The whole play is online –

(12) SFF IN TRANSLATION. Rachel Cordasco’s “Love in the New Millennium [Why This Book Should Win]” is one in a series of thirty-five posts about every title longlisted for the 2019 Best Translated Book Awards

Love in the New Millennium by Can Xue, translated from the Chinese by Annelise Finegan Wasmoen (Yale University Press)

Love in the New Millennium is a work of operatic magical realism; a book with many layers, many shifting romantic relationships, and no clear plot. Like Frontier, one of Can Xue’s previous novels, Love invites us into the hazy, sometimes frustratingly-elusive worlds of a handful of characters, many of whom are desperately trying to find a “home.”…

(13) CHALLENGE FOR THE WIKIPEDIA. UnDark discusses “What a Deleted Profile Tells Us About Wikipedia’s Diversity Problem”

You’ve probably never heard of Clarice Phelps. If you were curious, you might enter her name into Google. And, if you had done so anytime between September of last year and February of this year, you would likely have found her Wikipedia entry. The nuclear scientist is thought to be the first African-American woman to help discover a chemical element; she was part of the Oak Ridge National Laboratory team that purified the radioactive sample of berkelium-249 from which the new element, tennessine, was created. But on February 11, 2019, in the middle of Black History Month and on the International Day of Women and Girls in Science, Phelps’s page was deleted. The optics, as they say, weren’t good.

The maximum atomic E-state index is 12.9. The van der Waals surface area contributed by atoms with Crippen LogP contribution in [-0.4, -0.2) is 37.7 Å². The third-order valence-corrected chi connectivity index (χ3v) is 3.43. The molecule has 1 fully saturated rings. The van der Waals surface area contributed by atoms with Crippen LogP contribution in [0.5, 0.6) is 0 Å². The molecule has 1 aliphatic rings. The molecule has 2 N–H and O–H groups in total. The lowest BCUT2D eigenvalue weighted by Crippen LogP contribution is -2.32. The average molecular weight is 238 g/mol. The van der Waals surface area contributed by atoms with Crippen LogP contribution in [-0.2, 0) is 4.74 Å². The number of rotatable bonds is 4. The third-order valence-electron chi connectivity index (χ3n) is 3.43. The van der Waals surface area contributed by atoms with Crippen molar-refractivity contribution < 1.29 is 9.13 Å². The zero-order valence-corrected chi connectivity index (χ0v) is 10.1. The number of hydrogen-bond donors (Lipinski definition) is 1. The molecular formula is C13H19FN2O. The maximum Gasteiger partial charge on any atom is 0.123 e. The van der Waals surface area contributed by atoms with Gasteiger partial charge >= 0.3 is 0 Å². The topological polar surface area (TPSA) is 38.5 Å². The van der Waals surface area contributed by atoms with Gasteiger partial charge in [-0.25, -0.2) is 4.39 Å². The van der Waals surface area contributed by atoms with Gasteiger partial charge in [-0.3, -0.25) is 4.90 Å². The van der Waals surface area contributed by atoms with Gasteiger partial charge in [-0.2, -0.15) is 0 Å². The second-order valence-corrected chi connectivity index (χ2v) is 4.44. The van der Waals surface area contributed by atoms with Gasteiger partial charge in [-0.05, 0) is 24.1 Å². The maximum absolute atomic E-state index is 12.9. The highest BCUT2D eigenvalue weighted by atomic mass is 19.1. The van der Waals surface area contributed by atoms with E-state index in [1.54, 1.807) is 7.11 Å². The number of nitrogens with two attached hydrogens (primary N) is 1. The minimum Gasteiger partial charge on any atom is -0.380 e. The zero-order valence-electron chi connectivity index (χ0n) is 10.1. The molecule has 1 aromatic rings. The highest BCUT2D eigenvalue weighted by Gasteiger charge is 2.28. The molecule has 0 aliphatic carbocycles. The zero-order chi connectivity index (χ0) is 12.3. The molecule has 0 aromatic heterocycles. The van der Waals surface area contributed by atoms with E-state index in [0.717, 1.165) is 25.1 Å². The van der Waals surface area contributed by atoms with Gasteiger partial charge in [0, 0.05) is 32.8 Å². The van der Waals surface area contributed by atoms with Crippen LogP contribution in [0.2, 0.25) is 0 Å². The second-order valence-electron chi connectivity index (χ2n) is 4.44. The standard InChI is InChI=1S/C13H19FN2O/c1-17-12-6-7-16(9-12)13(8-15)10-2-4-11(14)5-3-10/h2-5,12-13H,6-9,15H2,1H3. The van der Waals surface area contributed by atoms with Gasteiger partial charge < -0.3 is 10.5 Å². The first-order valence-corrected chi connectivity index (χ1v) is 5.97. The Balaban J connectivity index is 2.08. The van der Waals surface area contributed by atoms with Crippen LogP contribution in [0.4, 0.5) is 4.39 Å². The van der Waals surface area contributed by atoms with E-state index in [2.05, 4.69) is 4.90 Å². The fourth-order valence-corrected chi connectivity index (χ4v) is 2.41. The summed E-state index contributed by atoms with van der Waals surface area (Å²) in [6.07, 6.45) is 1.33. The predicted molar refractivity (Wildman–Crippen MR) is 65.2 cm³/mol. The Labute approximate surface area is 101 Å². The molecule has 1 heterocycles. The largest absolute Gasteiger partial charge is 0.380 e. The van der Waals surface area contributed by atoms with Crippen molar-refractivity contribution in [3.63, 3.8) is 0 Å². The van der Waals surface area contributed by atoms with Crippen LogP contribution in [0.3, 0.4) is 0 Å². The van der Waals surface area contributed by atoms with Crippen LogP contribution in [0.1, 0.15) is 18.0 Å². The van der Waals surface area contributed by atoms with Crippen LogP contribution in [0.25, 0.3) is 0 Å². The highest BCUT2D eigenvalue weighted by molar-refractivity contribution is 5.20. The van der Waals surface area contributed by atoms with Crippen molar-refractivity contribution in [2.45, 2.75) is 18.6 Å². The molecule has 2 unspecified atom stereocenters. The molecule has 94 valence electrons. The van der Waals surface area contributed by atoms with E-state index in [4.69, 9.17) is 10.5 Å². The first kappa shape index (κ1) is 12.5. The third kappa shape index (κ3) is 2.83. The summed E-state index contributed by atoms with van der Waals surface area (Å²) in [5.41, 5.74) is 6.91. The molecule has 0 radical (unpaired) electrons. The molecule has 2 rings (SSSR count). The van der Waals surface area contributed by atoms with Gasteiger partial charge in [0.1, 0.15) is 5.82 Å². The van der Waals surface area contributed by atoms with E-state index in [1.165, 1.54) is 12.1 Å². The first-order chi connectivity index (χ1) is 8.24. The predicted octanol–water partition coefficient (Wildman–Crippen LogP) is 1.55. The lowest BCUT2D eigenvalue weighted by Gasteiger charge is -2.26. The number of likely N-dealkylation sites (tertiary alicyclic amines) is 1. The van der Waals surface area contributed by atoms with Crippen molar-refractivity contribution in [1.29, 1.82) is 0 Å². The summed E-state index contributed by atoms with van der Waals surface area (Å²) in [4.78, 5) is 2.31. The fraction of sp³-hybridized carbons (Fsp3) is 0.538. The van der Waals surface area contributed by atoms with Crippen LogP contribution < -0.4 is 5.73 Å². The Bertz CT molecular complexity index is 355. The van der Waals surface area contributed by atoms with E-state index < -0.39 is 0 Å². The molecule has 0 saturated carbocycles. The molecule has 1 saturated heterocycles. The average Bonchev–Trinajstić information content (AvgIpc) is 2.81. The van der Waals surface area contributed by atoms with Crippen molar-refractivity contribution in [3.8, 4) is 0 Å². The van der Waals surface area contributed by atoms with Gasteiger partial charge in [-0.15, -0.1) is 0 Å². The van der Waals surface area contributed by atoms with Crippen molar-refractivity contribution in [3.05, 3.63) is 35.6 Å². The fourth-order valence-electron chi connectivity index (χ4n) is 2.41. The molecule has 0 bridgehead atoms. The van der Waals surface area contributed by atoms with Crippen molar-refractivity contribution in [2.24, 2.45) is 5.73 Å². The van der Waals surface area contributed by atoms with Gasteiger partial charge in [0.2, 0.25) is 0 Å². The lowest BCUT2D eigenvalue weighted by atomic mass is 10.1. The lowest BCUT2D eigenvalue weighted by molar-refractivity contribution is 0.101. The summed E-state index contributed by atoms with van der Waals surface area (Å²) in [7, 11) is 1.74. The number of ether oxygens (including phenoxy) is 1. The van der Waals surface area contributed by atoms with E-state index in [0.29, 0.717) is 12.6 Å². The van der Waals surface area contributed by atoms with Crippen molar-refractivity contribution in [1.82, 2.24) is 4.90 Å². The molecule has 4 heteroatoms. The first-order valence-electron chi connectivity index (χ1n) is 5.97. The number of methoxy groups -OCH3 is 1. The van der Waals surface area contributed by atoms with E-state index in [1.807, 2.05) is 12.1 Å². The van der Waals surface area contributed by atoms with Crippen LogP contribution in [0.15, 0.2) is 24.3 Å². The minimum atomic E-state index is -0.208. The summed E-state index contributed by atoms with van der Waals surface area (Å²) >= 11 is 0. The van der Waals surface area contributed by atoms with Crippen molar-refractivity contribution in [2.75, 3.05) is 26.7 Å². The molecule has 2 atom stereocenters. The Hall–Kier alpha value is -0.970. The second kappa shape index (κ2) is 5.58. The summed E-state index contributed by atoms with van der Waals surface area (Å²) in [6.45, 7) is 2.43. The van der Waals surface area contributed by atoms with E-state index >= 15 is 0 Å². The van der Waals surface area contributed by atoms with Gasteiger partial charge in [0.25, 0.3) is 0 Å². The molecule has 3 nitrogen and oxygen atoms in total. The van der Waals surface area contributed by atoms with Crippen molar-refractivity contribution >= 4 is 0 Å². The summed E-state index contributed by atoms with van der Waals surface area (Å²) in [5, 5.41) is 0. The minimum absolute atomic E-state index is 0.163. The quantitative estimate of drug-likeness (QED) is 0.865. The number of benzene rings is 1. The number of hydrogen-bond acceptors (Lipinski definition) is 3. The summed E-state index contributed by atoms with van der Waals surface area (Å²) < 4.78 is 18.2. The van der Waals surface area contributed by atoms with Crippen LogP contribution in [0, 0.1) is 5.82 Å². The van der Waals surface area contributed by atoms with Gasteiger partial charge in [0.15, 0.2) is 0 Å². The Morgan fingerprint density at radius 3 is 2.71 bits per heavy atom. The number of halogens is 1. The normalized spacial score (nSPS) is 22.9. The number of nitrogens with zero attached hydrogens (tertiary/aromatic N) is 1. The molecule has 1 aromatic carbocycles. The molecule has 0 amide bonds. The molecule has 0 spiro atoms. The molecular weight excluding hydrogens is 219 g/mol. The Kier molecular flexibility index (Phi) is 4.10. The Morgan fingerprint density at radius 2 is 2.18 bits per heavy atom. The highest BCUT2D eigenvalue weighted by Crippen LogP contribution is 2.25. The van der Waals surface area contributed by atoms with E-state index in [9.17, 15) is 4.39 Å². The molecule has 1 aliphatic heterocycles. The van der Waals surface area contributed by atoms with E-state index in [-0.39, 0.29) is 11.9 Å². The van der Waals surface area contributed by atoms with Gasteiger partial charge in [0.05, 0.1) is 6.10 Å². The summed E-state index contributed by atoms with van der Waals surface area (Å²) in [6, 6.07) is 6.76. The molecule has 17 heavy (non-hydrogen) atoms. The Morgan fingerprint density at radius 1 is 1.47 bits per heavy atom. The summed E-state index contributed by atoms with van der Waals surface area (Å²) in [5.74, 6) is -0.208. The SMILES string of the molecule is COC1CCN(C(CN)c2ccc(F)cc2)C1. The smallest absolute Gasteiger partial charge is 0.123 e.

The deletion came after a brief but intense dispute between Wikipedia contributors over whether Phelps met the site’s criteria for notability. Ordinarily, such editorial spats are considered a feature of the crowdsourced encyclopedia, not a bug. If one of the site’s hundreds of thousands of active contributors mistakenly or purposely adds incorrect information, the wisdom of the crowd will ensure that truth prevails.

But in the case of Phelps, the crowd made the wrong call, and the site’s rules facilitated that. The entire spectacle revealed just how much work remains to be done to address the systemic biases that disproportionately keep women and people of color out of Wikipedia’s pages.

(14) UNLIKELY STEPS. Scoffers can’t believe the discovery, or that military authorities tweeted about it — “‘Yeti footprints’: Indian army mocked over claim”.

The Indian army has claimed to have found footprints of the yeti, sparking jokes and disbelief on social media.